Employee Owned Source Code
= sharing equity on software projects
Developed by CodeSolid:
"Employee Owned Source Code is a new way to organize software projects that is designed to allow designers, software engineers, QA engineers, and other software builders to collaborate and share equity on software projects.
We believe that venture capital is superfluous to our goal of building marketable software products. Companies like 37 Signals have already demonstrated this point, though they may have organized differently in other respects. We are working for ourselves, not someone else.
We build equity by a commonly agreed metric. On the Goalboost project, we use the metric of "one hour per share", which mean that a time and billing application was the perfect way to simultaneously dogfood an app we can sell with a tool that helps us manager our equity model. Everyone contributing to the project gets a share of the product equal to the number of hours contributed / total hours contributed. That's not the only metric we could use, but it's a useful one.
The flatness of the equity arrangement means that certain skills such as QA may end up being better compensated relative to development than they might in other organizations. However, given that the only capitalists on the team are we builders, development still plans to do quite well.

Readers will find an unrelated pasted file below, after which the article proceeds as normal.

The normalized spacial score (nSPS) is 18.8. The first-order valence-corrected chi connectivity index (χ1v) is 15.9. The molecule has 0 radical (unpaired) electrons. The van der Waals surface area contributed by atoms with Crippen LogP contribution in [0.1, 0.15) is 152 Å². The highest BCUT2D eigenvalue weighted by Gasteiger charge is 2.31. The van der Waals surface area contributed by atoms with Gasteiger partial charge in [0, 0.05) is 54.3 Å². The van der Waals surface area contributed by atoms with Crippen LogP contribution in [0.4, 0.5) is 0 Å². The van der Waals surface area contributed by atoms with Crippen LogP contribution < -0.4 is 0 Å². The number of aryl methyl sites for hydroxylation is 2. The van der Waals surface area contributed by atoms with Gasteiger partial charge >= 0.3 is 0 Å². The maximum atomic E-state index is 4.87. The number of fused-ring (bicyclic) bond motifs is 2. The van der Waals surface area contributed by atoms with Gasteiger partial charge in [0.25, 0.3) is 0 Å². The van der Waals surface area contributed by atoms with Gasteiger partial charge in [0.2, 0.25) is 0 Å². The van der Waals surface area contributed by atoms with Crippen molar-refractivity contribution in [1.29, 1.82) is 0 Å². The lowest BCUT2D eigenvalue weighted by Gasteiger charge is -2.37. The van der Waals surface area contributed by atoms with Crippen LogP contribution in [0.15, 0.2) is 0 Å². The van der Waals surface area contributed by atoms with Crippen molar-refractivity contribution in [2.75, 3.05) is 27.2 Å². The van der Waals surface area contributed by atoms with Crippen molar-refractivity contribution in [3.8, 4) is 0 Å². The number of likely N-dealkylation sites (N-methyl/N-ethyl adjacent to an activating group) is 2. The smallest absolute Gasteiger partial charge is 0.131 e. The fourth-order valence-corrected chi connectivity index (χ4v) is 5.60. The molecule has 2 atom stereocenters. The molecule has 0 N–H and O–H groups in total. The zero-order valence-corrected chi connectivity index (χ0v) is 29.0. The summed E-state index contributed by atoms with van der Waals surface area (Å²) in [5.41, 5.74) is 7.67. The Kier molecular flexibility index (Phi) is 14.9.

All shareholders get one vote on hiring decisions and other common decisions we need to make, so although shares may be distributed unevenly (according to hours contributed), our group consensus is not an oligarchy, but a democracy. See the "one worker one vote" discussion in What is a Worker Cooperative? (pdf).
It is a software licensing model. Currently for Goalboost our source is available on Github to allow others to decide whether to contribute, but we may decide at some point for to make our code proprietary and available to contributors only.